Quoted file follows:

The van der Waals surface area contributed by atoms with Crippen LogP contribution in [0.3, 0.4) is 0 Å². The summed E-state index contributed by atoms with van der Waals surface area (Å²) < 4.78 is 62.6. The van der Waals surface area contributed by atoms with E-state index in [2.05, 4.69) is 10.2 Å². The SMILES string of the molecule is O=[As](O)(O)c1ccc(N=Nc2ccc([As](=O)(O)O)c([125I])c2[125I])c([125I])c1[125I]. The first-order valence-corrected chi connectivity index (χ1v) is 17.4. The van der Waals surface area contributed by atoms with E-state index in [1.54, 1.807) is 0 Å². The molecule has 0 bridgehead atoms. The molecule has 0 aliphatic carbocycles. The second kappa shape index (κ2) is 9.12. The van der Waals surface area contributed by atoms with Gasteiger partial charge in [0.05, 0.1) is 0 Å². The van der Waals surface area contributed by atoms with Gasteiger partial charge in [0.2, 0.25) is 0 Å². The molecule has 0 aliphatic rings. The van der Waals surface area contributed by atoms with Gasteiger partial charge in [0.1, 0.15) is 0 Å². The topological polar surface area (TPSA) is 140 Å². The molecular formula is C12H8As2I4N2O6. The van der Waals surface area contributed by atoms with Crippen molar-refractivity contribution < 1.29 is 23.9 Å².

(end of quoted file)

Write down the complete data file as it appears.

The van der Waals surface area contributed by atoms with Crippen LogP contribution in [0.3, 0.4) is 0 Å². The summed E-state index contributed by atoms with van der Waals surface area (Å²) < 4.78 is 62.6. The van der Waals surface area contributed by atoms with E-state index in [2.05, 4.69) is 10.2 Å². The SMILES string of the molecule is O=[As](O)(O)c1ccc(N=Nc2ccc([As](=O)(O)O)c([125I])c2[125I])c([125I])c1[125I]. The first-order valence-corrected chi connectivity index (χ1v) is 17.4. The van der Waals surface area contributed by atoms with E-state index in [1.54, 1.807) is 0 Å². The molecule has 0 bridgehead atoms. The molecule has 0 aliphatic carbocycles. The second kappa shape index (κ2) is 9.12. The van der Waals surface area contributed by atoms with Gasteiger partial charge in [0.05, 0.1) is 0 Å². The van der Waals surface area contributed by atoms with Gasteiger partial charge in [0.2, 0.25) is 0 Å². The molecule has 0 aliphatic rings. The van der Waals surface area contributed by atoms with Gasteiger partial charge in [0.1, 0.15) is 0 Å². The topological polar surface area (TPSA) is 140 Å². The molecular formula is C12H8As2I4N2O6. The van der Waals surface area contributed by atoms with Crippen molar-refractivity contribution < 1.29 is 23.9 Å².